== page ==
His other example of technology use for trust creation through a more direct and effective customer and service provider linkage is that of Aadhaar in India. It enables universalization of access to services via a citizen identity number that can be linked to a variety of services such as direct benefit transfer and easier opening of bank accounts. Khanna could not be unaware that Aadhaar has been called into question for its inability to address trust deficits between the state and citizens as well as lack of transparency regarding how citizen data gathered through Aadhaar will be used in various other ways by the state.

In almost all examples of the book, trust is transactional and at each stage has to be managed by agency of who or what is seeking to build the enterprise and whose success depends on trust. There is no stability of trust in these transactions over time and hence require continuous management. Other than AMUL, Khanna’s two other examples of sustainable trust creation involve use of traditional models of cooperation from India; Narayana Health and Self-Help Groups for microfinance. Narayana Health, an enterprise started by the heart surgeon Devi Shetty, uses institutionalized norms of family connect and support to engender the values of universal access regardless of means, through, for example, involving families in patient care to reduce costs of nursing services. SKS Microfinance in Andhra Pradesh (AP) is provided as an example of involving existing group norms of self-help groups to enforce joint liability for savings and lending. Of these examples, SKS was not able to sustain in its original form but Khanna argues that this was more because of politicized legislation of microfinance in AP that affected many MFIs in Andhra, rather than the SKS social norms-based model per se.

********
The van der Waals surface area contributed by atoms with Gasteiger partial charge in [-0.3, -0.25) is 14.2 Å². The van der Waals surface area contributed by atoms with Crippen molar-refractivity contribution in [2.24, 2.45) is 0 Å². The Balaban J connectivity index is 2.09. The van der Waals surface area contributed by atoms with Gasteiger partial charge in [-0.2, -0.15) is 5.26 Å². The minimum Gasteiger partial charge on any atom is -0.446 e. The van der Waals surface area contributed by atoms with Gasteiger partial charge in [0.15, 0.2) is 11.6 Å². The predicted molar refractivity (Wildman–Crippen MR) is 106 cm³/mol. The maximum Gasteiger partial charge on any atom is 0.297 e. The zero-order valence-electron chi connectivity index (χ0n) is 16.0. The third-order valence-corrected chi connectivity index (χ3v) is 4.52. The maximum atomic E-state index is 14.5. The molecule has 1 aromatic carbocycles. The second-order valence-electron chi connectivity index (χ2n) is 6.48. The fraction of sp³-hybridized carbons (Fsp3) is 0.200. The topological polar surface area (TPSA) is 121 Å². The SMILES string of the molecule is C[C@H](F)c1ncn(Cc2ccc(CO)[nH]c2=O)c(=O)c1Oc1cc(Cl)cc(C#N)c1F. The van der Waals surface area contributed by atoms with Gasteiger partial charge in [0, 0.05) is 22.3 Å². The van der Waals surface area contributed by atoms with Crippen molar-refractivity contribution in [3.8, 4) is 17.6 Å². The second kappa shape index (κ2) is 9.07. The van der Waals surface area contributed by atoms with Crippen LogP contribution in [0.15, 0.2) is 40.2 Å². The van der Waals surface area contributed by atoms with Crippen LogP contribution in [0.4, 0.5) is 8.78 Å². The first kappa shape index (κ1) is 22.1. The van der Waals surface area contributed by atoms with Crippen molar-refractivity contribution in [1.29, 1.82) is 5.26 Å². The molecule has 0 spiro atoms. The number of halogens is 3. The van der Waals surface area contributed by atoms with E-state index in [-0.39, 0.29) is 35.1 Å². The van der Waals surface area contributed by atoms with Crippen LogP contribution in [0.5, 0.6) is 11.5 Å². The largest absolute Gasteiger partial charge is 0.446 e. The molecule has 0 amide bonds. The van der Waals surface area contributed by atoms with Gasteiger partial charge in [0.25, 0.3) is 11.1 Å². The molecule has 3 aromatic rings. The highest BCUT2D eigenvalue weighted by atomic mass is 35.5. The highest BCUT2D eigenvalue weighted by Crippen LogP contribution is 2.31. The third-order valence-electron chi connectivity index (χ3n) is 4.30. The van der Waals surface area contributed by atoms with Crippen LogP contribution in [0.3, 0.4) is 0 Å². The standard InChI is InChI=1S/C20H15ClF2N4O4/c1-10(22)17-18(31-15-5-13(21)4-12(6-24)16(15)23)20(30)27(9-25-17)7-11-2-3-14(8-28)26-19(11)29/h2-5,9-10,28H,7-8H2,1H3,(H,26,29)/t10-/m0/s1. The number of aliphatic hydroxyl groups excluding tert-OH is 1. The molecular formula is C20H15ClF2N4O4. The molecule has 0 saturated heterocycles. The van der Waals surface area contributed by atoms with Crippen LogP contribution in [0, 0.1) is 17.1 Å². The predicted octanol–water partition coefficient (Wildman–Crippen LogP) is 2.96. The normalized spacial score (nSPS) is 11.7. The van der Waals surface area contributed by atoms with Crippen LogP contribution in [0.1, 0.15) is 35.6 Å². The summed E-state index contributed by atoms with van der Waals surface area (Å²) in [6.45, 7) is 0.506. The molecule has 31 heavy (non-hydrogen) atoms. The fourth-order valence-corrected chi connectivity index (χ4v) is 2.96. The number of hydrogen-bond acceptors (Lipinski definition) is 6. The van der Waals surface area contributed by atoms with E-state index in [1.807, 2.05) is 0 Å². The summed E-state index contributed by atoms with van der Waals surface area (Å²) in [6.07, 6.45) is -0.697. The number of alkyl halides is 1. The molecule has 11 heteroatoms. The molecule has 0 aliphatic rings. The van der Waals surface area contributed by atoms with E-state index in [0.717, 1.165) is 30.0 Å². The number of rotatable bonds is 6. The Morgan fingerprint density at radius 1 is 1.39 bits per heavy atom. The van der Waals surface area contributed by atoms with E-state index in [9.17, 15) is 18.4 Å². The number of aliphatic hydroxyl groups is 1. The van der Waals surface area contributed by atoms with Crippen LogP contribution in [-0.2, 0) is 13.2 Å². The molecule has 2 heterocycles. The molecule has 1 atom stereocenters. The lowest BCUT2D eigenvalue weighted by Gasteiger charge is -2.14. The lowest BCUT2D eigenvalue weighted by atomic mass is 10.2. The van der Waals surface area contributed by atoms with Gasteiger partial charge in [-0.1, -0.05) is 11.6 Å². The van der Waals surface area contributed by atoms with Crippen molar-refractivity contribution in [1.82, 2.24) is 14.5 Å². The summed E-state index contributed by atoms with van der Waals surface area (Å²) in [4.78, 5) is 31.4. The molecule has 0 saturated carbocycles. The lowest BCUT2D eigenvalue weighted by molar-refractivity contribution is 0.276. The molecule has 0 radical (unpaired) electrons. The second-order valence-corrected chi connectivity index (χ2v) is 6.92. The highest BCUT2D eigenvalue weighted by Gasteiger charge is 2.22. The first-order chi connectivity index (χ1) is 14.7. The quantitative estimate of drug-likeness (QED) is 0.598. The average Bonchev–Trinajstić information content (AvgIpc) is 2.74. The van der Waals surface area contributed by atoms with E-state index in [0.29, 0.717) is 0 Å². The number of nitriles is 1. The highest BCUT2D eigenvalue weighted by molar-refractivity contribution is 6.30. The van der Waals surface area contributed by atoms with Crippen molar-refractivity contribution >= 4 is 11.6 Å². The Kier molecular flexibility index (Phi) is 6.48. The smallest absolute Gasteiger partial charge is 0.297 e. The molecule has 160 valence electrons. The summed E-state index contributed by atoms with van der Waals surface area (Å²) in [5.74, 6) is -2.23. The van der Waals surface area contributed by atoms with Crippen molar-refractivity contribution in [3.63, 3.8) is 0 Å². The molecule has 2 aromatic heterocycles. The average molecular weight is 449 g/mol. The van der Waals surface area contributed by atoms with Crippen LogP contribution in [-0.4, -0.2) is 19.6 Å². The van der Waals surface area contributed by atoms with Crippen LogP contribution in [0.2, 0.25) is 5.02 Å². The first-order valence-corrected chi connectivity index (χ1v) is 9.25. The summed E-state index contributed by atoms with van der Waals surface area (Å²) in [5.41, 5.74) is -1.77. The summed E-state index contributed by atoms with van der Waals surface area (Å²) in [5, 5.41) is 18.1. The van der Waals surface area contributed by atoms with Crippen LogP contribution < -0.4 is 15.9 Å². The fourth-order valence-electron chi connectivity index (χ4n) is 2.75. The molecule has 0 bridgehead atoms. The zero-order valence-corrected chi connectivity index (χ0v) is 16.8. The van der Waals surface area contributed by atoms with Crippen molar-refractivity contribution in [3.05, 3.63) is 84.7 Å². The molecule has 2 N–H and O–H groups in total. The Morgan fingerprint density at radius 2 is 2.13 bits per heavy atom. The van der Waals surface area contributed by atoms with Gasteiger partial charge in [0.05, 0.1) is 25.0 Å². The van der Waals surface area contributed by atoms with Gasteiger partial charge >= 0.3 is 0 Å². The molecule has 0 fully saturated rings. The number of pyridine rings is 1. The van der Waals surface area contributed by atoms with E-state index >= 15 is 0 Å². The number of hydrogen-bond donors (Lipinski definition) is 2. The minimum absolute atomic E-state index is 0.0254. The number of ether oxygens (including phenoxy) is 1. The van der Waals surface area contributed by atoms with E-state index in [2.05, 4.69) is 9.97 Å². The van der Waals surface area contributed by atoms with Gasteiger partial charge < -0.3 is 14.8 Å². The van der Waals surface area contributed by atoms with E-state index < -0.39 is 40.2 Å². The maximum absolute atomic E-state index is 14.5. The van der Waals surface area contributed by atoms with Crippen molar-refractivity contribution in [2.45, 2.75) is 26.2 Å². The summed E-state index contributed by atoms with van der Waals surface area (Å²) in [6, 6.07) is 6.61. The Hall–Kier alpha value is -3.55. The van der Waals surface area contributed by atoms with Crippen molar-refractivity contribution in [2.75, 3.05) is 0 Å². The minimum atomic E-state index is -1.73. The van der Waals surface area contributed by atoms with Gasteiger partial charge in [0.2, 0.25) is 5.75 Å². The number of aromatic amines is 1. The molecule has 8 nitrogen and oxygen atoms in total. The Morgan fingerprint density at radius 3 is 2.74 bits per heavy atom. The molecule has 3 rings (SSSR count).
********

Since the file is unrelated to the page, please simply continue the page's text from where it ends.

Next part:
Despite the value of technology for democratisation of the entrepreneurship space that Khanna describes, it is transactional trust that binds the customers and service providers, so these relationships remain tenuous. In caste-based relationships the interests of entrepreneurs converge around belief in duties and responsibilities for shared progress among members of the caste and cluster, as Vaidyanathan shows. Hence, trust is of a different kind altogether and of a different magnitude.

Notwithstanding their unsavory intersections with politics and interests such as land (aspects of which are in Vaidyanathan's book), caste-based clusters in India have grown and adapted to changing markets. Entrepreneurs in the clusters trust that the support they need even during downturns will be found. In entrepreneur-led agency, this is much more challenging and models are not easily replicable. If they were, we would not be looking, even now, for another AMUL or Narayana Health to emerge. Technology is not a solution even if it is cost-effective and makes business scalable, as we know from many online marketplaces and platforms. In any case, even in Khanna’s examples, where technology was introduced not to create trust but to build on the underlying trust, the enterprise has sustained better.

Cluster development to organize small and growing businesses is well regarded in India and can draw their entrepreneurship levers from caste-based cluster models. In this sense too, Vaidyanathan’s book is a valuable contribution to the literature on entrepreneurship. Both books make for easy reading and their contrasting models for trust creation are relevant for emerging entrepreneurs in India.